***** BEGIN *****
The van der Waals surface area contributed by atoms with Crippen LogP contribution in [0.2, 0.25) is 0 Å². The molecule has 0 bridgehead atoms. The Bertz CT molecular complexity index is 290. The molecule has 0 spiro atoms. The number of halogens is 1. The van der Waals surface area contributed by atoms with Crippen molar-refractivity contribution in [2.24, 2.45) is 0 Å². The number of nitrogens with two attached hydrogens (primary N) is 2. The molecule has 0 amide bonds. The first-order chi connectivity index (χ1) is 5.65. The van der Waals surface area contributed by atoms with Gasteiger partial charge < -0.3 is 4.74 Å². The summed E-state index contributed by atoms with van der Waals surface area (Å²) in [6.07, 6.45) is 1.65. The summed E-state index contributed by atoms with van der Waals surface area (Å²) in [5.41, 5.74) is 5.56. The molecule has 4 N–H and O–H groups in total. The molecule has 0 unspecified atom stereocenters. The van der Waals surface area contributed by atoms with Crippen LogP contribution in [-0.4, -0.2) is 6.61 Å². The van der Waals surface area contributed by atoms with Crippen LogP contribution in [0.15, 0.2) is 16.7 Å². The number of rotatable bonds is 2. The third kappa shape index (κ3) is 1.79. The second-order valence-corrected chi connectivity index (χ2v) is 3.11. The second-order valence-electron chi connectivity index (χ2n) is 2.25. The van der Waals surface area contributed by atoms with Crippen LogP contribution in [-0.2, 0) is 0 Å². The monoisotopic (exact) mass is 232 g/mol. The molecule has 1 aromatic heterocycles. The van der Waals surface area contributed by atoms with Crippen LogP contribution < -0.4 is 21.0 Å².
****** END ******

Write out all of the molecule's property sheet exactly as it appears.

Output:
The van der Waals surface area contributed by atoms with Crippen LogP contribution in [0.2, 0.25) is 0 Å². The molecule has 0 bridgehead atoms. The Bertz CT molecular complexity index is 290. The molecule has 0 spiro atoms. The number of halogens is 1. The van der Waals surface area contributed by atoms with Crippen molar-refractivity contribution in [2.24, 2.45) is 0 Å². The number of nitrogens with two attached hydrogens (primary N) is 2. The molecule has 0 amide bonds. The first-order chi connectivity index (χ1) is 5.65. The van der Waals surface area contributed by atoms with Gasteiger partial charge < -0.3 is 4.74 Å². The summed E-state index contributed by atoms with van der Waals surface area (Å²) in [6.07, 6.45) is 1.65. The summed E-state index contributed by atoms with van der Waals surface area (Å²) in [5.41, 5.74) is 5.56. The molecule has 4 N–H and O–H groups in total. The molecule has 0 unspecified atom stereocenters. The van der Waals surface area contributed by atoms with Crippen LogP contribution in [-0.4, -0.2) is 6.61 Å². The van der Waals surface area contributed by atoms with Crippen LogP contribution in [0.15, 0.2) is 16.7 Å². The number of rotatable bonds is 2. The third kappa shape index (κ3) is 1.79. The second-order valence-corrected chi connectivity index (χ2v) is 3.11. The second-order valence-electron chi connectivity index (χ2n) is 2.25. The van der Waals surface area contributed by atoms with Crippen LogP contribution in [-0.2, 0) is 0 Å². The monoisotopic (exact) mass is 232 g/mol. The molecule has 1 aromatic heterocycles. The van der Waals surface area contributed by atoms with Crippen LogP contribution < -0.4 is 21.0 Å².